The collagen hybridizing peptide (CHP) is a novel and unique peptide that specifically binds unfolded collagen chains, both in vitro and in vivo.[1,2,3] By sharing the Gly-X-Y repeating sequence of natural collagen, CHP has a strong capability to hybridize with denatured collagen chains by reforming the triple helical structure, in a fashion similar to DNA fragments annealing to complementary DNA strands. CHP is extremely specific: it has negligible affinity to intact collagen molecules due to lack of binding sites, and it is inert towards non-specific binding because of its neutral and hydrophilic nature.
CHP is a powerful histopathology tool which enables straightforward detection of inflammation and tissue damage caused by a large variety of diseases, as well as tissue remodeling during development and aging. CHP can measure and localize mechanical injury to collagenous tissue at the molecular level. It also enables assessment of collagen denaturation in decellularized extracellular matrix. In addition, CHP can be used to specifically visualize collagen bands in SDS-PAGE gels without the need for western blot.
B-CHP is labeled with biotin for avidin/streptavidin-mediated detection. B-CHP offers flexible detection options, such as non-green fluorescence and HRP-enzyme methods, to avoid background and enhance signal.
Applications: immunofluorescence, immunohistochemistry
|Synonyms||B-CHP, collagen mimetic peptide (CMP)|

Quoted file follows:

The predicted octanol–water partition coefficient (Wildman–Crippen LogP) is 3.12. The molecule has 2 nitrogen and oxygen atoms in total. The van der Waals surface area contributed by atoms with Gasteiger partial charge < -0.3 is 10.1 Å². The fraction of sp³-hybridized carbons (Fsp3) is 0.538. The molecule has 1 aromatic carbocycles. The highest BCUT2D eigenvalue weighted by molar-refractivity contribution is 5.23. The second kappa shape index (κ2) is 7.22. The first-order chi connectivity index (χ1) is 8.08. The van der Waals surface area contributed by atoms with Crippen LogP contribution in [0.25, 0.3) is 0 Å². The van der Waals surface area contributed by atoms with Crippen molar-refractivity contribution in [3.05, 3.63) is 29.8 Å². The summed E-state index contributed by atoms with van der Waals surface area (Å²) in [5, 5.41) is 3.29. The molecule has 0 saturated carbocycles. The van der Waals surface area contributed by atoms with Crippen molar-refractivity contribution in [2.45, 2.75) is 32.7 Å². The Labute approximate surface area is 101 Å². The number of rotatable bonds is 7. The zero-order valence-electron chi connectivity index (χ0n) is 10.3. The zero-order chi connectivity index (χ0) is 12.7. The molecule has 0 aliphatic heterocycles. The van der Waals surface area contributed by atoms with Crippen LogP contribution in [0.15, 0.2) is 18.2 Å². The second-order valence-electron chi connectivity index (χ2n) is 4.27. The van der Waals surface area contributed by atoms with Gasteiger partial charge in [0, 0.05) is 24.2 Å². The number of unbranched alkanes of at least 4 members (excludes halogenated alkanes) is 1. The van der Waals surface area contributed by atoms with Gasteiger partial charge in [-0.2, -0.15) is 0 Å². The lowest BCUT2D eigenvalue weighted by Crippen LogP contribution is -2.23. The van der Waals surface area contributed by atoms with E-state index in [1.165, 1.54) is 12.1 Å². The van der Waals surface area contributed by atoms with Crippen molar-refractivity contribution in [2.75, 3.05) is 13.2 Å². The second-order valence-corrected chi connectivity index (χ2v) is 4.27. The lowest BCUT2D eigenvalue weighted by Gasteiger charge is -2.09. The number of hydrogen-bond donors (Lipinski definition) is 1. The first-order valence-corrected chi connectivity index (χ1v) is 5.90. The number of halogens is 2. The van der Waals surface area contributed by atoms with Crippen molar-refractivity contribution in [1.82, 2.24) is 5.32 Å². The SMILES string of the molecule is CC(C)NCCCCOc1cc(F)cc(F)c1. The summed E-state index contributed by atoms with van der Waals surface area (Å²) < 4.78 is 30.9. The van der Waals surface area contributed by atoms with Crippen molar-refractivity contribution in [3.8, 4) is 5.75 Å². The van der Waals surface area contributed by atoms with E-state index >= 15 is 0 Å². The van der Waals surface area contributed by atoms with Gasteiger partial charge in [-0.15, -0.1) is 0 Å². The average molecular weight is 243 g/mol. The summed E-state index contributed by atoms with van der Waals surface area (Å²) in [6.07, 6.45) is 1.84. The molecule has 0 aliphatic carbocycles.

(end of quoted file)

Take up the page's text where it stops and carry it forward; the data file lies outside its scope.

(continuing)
|Molecular weight||2762.01 g/mol|
|Purity||95% by HPLC|
|Conjugate||Single biotin tag per peptide|
|Content||Purified lyophilized powder|
|Storage||-20 °C as powder, 4 °C after reconstitution in water|
- More informative, reliable and convenient than zymography, DQ collagen, SHG, and TEM
- High affinity and unparalleled specificity to collagen with essentially no nonspecific binding
- Applicable to all types of collagen from all species, relying on collagen's secondary structure instead of any defined sequence for binding
- Suitable for both frozen and paraffin-embedded sections with no need for antigen retrieval
- A non-antibody approach with no species restrictions against any co-staining antibody
- Small size (2% of IgG by MW) enabling facile tissue penetration and whole specimen staining without sectioning
- Stable in solution under 4 °C, eliminating the need to aliquot for storage
B-CHP provides the flexibility for visualizing damaged collagen using any user-selected fluorophore (e.g., AlexaFluor dyes conjugated streptavidin), or a non-fluorescence method (e.g., through NeutrAvidin-HRP mediated DAB staining).
In addition, B-CHP and commercial streptavidin-conjugated gold nanoparticles can be used in combination to label unfolded collagen molecules under TEM: collagen fibers in an intact or mechanically overloaded rat tail tendon probed by B-CHP and streptavidin conjugated 10nm-sized gold nanoparticles (scale bar: 200 nm).
- Targeting and mimicking collagens via triple helical peptide assemblies. Curr. Opin. Chem. Biol., 2013. [link]
- Targeting collagen strands by photo-triggered triple-helix hybridization. Proc. Natl. Acad. Sci. U.S.A., 2012. [link]
- In situ imaging of tissue remodeling with collagen hybridizing peptides. ACS Nano, 2017. [link]
- Molecular level detection and localization of mechanical damage in collagen enabled by collagen hybridizing peptides. Nat. Commun., 2017. [link]
- Molecular assessment of collagen denaturation in decellularized tissues using the collagen hybridizing peptide. Acta Biomater., 2017. [link]
- Direct detection of collagenous proteins by fluorescently labeled collagen mimetic peptides. Bioconjug. Chem., 2013. [link]
CHP can slowly self-assemble into the triple helical structure in solution during storage. The trimeric CHP requires a simple heating step prior to usage. Please check the protocol for details: CHP_Datasheet.pdf
For research use only. Not intended or approved for diagnostic or therapeutic use.